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Wednesday, May 18, 2011

Declining homeownership is 'good' (though its not)

US News & World Report used to be a good weekly news magazine, on par with Time and Newsweek- informative, interesting, and told news in a straight-forward, concise narrative.

Now US News is.. hmm' how do I put it delicately..  caa caa

Over the last few weeks I've discovered many sensational headlines from US News where they try to justify a pretend economic recovery that isn't and try explaining how we're all better off than we were, though of course we're not.

Here's today's revisionism (article in blue font)...

Why Declining Homeownership Rates Might Not Be a Bad Thing


"In the first quarter of this year, homeownership rates fell to levels not seen since 1998... some experts say the decline might not be such a bad thing. The share of Americans who owned their homes dipped to 66.4 percent, according to the U.S. Census Bureau... "Falling back to the 66-percent level is probably a good thing," says Ken Shuman, head of communications at real estate information website Trulia. "Homeownership isn't the American dream for everyone. A lot of people bought homes who shouldn't have been able to buy homes.""

~  Ok.. Um exactly Who are these "experts" saying that declining homeownership rates is good?  A supposed 'head of communications' at a real estate info website?  This is who the author of this article quotes from his/her rolodex?  And who is He to determine whether people should or should not have bought a home?

And let's understand something clearly before we continue--  if homeownership levels decline due to freedom of choice where Americans feel it is not something for them, then that is one thing.  But when ownership declines due to an inability to find a job or make ends meet in this 28 month and counting recession, causing millions of Americans to involuntarily see their homes foreclosed upon, then Yes, declining homeownership rates Is a bad thing...

"Historically, homeownership levels have hovered between 63 and 66 percent since the 1950s, only recently spiking to nearly 70 percent as a result of the credit bubble... "

That sentence is a distortion.  Historically as the 1950s became the '60s then '70s, etc, homeownership became a reality for new demographics of people, among them black Americans and single women who saw greater opportunities for advancement in the workplace. Thus allowed for upward mobility and the economic means to acquire homes that previously would have been denied to them.  Thus historically, there's Always been a continual spike upwards in the percentage of homeownership and not to be credited or blamed singularly on the credit bubble.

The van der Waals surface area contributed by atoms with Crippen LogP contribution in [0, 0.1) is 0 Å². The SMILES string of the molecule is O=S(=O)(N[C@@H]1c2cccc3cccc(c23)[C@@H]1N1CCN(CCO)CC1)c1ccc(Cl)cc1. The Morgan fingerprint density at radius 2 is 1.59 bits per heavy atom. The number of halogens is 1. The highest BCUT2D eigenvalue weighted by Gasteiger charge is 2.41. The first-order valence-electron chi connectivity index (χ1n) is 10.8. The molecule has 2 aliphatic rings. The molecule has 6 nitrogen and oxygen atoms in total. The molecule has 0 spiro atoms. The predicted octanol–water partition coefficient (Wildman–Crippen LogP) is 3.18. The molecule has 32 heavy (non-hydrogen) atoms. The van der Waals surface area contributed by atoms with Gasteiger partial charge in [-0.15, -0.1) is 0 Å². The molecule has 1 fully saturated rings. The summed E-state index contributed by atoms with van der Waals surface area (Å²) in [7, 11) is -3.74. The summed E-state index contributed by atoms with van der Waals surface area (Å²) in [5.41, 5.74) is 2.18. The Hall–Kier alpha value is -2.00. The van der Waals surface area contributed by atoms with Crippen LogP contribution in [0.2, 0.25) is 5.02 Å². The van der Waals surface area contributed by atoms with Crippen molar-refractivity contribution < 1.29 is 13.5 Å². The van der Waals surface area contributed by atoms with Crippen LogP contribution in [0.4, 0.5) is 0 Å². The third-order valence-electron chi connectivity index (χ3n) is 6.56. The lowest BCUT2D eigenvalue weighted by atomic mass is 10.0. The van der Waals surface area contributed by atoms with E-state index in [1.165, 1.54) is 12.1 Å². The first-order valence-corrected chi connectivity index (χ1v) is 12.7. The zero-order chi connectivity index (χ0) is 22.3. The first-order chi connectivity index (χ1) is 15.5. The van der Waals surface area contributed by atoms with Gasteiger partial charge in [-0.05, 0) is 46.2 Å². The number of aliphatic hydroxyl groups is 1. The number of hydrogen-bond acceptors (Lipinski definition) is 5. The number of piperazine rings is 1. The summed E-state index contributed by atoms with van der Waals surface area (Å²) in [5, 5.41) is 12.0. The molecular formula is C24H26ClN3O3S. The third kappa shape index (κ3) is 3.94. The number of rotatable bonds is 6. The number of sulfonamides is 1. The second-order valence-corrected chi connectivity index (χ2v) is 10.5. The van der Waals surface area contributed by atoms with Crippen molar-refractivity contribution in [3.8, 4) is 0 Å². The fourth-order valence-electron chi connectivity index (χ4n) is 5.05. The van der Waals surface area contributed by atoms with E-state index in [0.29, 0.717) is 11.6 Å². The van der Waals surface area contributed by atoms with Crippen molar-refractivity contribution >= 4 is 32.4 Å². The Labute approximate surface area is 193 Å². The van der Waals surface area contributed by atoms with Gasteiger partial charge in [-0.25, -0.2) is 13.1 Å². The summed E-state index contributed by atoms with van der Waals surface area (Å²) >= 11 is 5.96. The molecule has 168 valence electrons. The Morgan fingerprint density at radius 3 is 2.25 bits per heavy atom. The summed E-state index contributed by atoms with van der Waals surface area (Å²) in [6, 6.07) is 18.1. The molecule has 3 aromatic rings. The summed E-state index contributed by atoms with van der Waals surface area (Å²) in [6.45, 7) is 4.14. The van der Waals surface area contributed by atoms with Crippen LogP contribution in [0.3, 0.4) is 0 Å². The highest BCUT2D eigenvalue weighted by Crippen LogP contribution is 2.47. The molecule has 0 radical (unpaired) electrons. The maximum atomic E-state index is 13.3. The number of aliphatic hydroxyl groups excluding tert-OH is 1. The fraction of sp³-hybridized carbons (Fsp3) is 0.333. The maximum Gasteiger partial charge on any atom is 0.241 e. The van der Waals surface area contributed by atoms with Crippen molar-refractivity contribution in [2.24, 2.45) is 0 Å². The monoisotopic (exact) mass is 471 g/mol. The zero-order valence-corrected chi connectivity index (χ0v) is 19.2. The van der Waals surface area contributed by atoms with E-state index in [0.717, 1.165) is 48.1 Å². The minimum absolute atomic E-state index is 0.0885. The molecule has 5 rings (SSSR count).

"Lenders have reigned in credit standards, making it tougher to get financing for home purchases, but declining home prices and a chronically unstable job market may have a greater hand in keeping homeownership levels lower going forward.  "The single most significant driver in the housing market is consumer confidence," says Mitchell Hochberg, principal at New York City-based Madden Real Estate Ventures. "A lot of people are still afraid to make what is the biggest investment in their portfolio--a house--right now until they feel that both the economy and the housing market have stabilized. You have a lot of people who are sitting on the sidelines."

This contradicts the earlier premise that declining homeownership is a good thing.   How can something be 'good' when its caused by limited access to credit, fear of job loss or continual deteriorating house prices and economy as a whole?  How is the inability of people to buy a home and/or feel safe and secure in their purchase a Positive?


"The uptick in renters has put pressure on rental rates in many areas, and buying is now more affordable than renting in nearly four out of five major U.S. cities... That might not sound like good news for tenants, but higher rents often boost home purchases and accelerate a housing market recovery... Of the 130 million homes in America, about 10 percent remain vacant... That figure, coupled with foreclosures still trickling through the system, threatens to further inflate the supply of homes and push prices down further."

Do you see how completely asinine this article is?  Go back to the header-- "Why Declining Homeownership Rates May Not Be A Bad Thing". Remember that?  Now its taking the position that more people owning homes is a good thing... A total contradiction at the end of the article from its original premise.
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~ This is the 'quality' of news you read and watch on TV daily.. empty, mindless double-talk and gobbletygook that can't even make coherent, consistent points without contradicting itself.

US News & World Report used to be good journalism.. now it is not.

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